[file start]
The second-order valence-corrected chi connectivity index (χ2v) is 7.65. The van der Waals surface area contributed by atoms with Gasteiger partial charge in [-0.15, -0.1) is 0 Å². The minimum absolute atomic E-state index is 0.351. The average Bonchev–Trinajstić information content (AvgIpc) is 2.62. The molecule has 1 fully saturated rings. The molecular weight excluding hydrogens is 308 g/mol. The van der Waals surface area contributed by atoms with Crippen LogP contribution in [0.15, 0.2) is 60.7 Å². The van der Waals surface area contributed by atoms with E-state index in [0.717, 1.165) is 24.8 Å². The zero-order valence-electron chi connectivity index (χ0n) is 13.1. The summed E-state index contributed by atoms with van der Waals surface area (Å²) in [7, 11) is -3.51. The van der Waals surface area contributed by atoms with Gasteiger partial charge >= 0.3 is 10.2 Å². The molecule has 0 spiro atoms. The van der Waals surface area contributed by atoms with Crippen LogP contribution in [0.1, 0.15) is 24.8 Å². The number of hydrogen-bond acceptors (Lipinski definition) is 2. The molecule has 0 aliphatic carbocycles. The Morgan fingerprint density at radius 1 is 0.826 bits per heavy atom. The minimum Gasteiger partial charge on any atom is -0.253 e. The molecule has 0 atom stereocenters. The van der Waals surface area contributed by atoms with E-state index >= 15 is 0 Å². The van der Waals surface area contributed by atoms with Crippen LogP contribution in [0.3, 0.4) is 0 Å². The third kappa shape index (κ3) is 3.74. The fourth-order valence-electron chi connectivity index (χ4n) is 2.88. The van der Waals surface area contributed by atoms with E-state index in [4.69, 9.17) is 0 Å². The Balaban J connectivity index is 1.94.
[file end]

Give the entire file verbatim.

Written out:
The second-order valence-corrected chi connectivity index (χ2v) is 7.65. The van der Waals surface area contributed by atoms with Gasteiger partial charge in [-0.15, -0.1) is 0 Å². The minimum absolute atomic E-state index is 0.351. The average Bonchev–Trinajstić information content (AvgIpc) is 2.62. The molecule has 1 fully saturated rings. The molecular weight excluding hydrogens is 308 g/mol. The van der Waals surface area contributed by atoms with Crippen LogP contribution in [0.15, 0.2) is 60.7 Å². The van der Waals surface area contributed by atoms with E-state index in [0.717, 1.165) is 24.8 Å². The zero-order valence-electron chi connectivity index (χ0n) is 13.1. The summed E-state index contributed by atoms with van der Waals surface area (Å²) in [7, 11) is -3.51. The van der Waals surface area contributed by atoms with Gasteiger partial charge >= 0.3 is 10.2 Å². The molecule has 0 spiro atoms. The van der Waals surface area contributed by atoms with Crippen LogP contribution in [0.1, 0.15) is 24.8 Å². The number of hydrogen-bond acceptors (Lipinski definition) is 2. The molecule has 0 aliphatic carbocycles. The Morgan fingerprint density at radius 1 is 0.826 bits per heavy atom. The minimum Gasteiger partial charge on any atom is -0.253 e. The molecule has 0 atom stereocenters. The van der Waals surface area contributed by atoms with E-state index >= 15 is 0 Å². The van der Waals surface area contributed by atoms with Crippen LogP contribution in [0.3, 0.4) is 0 Å². The third kappa shape index (κ3) is 3.74. The fourth-order valence-electron chi connectivity index (χ4n) is 2.88. The van der Waals surface area contributed by atoms with E-state index in [4.69, 9.17) is 0 Å². The Balaban J connectivity index is 1.94.